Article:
With the Ontario government pushing energy-efficient retrofits in homes, you may be thinking: what can I do? Despite the incentive programs being offered, it’s still a bit expensive to incorporate solar, wind, and water into your home.

It’s time to think about the future. Electricity is just going to get more expensive and with climate change being what it is, well, let’s just say it’s better to start thinking about our carbon footprint. Luckily, there are a few environmentally-safe tricks that can help save energy and leave you paying off your power bills without having a heart attack.


Use LED Bulbs

Using Light Emitting Diodes (LED) bulbs instead of incandescent light bulbs is an easy way to lessen your electricity bill. LED lights are becoming the new norm and if you don’t have them in your house, it is recommended to switch as soon as possible. The light bulbs begin at $20 and are an affordable investment for energy saving in the home.  LED lights have an average life span of 50,000 hours compared to incandescent light bulbs that can only be used for 1200 hours.  They use 6-8 watts of energy instead of 60 watts used by regular light bulbs. Overall, that brings the cost of electricity used to $32.85 per year for LEDs instead of $328.59 per year for incandescent bulbs.


Smart Power Strip Bars

Power bars consume more energy than most people assume because items are left plugged in and standby electricity is used overnight. It is estimated that five to 10 per cent of household energy consumption is standby energy — unused energy that is wasted just by being plugged in. This accounts for one per cent of worldwide carbon dioxide emissions. The Smart Strip LGC3 from Bits Limited is a smart power bar that controls the power the other items receive, according to what the TV is doing. If the TV is off, the plugs for speakers, the DVD player and other items connected to the TV switch off as well.

Yew Bush

Shade Producing Landscaping

Having trees and shrubs in your yard is not only good for producing quality air, it can help regulate heating and cooling in your home. In the winter, trees help to protect the heat source inside the home and provide wind blockage. In the summer, the foliage offers shade and cools the house down. Maple trees have very high tolerance for heat and are a great option in the summer months. On the other hand, pine and fir trees will keep their needles in the winter months. Additionally, laurel and yew shrubs have high heat tolerance and produce heavy shade.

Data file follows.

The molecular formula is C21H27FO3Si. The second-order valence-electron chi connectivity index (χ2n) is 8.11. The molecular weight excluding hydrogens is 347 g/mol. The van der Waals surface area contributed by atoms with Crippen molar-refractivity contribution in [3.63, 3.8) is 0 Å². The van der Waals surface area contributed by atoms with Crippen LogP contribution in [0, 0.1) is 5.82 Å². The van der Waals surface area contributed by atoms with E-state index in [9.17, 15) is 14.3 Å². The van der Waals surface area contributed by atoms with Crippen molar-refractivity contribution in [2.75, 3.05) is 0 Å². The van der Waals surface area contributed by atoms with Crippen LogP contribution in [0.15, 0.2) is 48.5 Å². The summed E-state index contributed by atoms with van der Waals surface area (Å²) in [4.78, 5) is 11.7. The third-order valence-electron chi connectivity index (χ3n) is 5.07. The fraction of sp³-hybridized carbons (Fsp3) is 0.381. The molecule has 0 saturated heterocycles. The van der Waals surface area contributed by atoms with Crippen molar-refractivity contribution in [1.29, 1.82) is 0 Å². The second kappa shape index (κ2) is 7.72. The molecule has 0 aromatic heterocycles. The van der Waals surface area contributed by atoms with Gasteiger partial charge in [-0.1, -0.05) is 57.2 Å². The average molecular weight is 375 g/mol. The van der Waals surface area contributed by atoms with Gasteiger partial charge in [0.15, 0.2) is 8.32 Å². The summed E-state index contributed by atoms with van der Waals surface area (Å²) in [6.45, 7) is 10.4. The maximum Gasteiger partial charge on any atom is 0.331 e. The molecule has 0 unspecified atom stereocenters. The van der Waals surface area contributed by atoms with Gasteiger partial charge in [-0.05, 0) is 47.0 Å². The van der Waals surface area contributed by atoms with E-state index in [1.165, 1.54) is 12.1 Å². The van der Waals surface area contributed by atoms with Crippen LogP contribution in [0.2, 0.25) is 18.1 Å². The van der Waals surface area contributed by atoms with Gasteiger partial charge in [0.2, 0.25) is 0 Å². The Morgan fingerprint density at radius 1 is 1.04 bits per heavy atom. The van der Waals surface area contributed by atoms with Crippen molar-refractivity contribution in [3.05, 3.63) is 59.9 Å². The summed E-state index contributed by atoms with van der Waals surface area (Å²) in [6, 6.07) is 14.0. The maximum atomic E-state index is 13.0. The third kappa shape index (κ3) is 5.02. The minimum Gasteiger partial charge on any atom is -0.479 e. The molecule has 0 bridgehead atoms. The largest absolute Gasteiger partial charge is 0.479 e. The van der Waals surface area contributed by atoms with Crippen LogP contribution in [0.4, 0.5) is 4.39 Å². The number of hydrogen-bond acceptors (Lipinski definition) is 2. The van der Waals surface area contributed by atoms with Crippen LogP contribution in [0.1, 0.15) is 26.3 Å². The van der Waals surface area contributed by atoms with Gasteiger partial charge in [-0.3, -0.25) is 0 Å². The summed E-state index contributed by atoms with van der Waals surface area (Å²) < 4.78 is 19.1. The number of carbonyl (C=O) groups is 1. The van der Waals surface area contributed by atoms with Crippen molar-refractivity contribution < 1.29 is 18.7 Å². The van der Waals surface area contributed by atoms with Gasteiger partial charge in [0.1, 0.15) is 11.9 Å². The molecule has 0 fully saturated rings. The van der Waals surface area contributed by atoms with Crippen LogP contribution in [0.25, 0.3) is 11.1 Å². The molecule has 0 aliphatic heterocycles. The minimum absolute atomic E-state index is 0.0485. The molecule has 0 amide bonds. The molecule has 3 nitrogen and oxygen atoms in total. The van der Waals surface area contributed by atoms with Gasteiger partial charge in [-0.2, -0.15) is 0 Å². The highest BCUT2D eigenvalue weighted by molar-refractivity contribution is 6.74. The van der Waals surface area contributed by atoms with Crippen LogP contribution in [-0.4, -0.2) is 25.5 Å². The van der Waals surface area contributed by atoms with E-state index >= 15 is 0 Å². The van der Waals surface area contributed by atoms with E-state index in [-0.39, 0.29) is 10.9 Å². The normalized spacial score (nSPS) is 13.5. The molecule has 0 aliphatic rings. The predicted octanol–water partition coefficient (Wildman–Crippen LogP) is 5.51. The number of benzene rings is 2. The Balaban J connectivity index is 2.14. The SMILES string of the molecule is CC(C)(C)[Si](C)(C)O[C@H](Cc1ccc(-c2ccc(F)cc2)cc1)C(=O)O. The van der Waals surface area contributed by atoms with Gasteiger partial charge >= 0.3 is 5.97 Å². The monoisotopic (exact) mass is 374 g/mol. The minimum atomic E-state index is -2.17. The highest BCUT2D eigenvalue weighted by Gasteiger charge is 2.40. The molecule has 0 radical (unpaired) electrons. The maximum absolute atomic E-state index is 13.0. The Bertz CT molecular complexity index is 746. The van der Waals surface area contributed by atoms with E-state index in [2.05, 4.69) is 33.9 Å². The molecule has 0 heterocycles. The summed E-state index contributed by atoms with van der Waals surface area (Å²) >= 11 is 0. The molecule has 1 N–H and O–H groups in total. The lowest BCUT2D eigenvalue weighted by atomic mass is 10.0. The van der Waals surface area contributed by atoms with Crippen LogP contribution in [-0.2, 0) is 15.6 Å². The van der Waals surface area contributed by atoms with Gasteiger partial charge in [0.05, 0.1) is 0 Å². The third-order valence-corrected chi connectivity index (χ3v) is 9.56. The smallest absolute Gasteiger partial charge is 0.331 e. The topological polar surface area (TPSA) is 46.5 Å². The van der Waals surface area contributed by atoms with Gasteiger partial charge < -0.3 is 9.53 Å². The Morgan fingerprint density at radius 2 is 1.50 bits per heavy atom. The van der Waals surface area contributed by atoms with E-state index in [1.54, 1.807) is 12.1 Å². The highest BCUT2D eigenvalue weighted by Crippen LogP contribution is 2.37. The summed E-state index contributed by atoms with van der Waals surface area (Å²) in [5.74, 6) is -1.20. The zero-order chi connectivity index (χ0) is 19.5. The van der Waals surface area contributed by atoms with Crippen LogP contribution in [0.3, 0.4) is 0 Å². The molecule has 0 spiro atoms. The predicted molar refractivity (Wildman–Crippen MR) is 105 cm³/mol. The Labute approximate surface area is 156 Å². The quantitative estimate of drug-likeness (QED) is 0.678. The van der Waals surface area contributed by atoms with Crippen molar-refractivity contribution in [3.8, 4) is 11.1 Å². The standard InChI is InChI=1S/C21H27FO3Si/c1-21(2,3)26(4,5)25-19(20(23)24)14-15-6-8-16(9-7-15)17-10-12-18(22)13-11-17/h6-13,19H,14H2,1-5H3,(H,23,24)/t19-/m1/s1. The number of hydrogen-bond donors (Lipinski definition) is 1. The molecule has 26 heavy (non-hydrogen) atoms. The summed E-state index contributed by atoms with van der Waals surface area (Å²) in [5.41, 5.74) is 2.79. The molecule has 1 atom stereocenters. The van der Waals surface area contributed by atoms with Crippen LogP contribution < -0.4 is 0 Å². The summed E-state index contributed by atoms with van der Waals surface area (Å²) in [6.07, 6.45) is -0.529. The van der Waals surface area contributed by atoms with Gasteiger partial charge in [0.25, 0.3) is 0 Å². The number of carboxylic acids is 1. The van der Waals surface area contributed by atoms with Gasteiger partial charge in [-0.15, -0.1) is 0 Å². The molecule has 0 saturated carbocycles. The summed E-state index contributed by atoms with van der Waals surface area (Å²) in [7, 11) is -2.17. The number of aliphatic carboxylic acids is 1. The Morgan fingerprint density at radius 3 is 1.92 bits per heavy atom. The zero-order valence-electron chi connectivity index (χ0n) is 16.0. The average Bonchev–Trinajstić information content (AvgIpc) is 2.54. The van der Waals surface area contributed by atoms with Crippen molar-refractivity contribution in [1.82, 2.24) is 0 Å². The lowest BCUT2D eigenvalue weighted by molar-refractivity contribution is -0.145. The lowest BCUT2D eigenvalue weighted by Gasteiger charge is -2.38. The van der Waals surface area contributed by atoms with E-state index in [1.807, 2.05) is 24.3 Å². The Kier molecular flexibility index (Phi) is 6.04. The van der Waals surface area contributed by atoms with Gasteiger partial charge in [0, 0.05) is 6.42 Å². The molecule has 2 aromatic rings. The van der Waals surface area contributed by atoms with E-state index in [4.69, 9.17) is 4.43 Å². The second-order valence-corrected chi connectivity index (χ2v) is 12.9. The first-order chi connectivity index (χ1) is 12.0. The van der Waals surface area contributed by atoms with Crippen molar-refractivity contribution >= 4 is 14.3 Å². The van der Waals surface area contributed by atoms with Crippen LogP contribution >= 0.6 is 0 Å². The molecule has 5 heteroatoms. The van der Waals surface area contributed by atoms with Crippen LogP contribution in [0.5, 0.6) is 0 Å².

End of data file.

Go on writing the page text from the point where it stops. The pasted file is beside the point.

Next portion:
Shower Head

High Efficiency Shower Heads

Shower heads waste water because they often have outdated or slower flow rates. Most shower heads produce a 2.5 gallons per minute flow rate, but high efficiency shower valves can lower that by half and help save water. The newer shower heads maintain much needed water pressure while lowering water flow for a greener showering solution.


Energy Efficiency for Dryers

Dryers use a lot of energy in the home and are often wasteful. In the summer months, it is much better to air dry clothes instead. If you are worried about your clothes being crunchy and stiff, pouring a cup of vinegar into the washer acts as a natural fabric softener. In the winter, ways to make your dryer more efficient include keeping the lint trap and vent clean and using auto-dry settings only. Purchasing an energy star certified dryer will save energy and money as well with better low heat settings and sensor drying that automatically turns off when clothes are dry.

What are your favourite energy saving devices to put in your home? Let us know in the comments below!


Kaeleigh Phillips is Women's Post sustainability coordinator. She specializes in writing about issues relating to the environment, including renewable energy, cycling, and vegan recipes!

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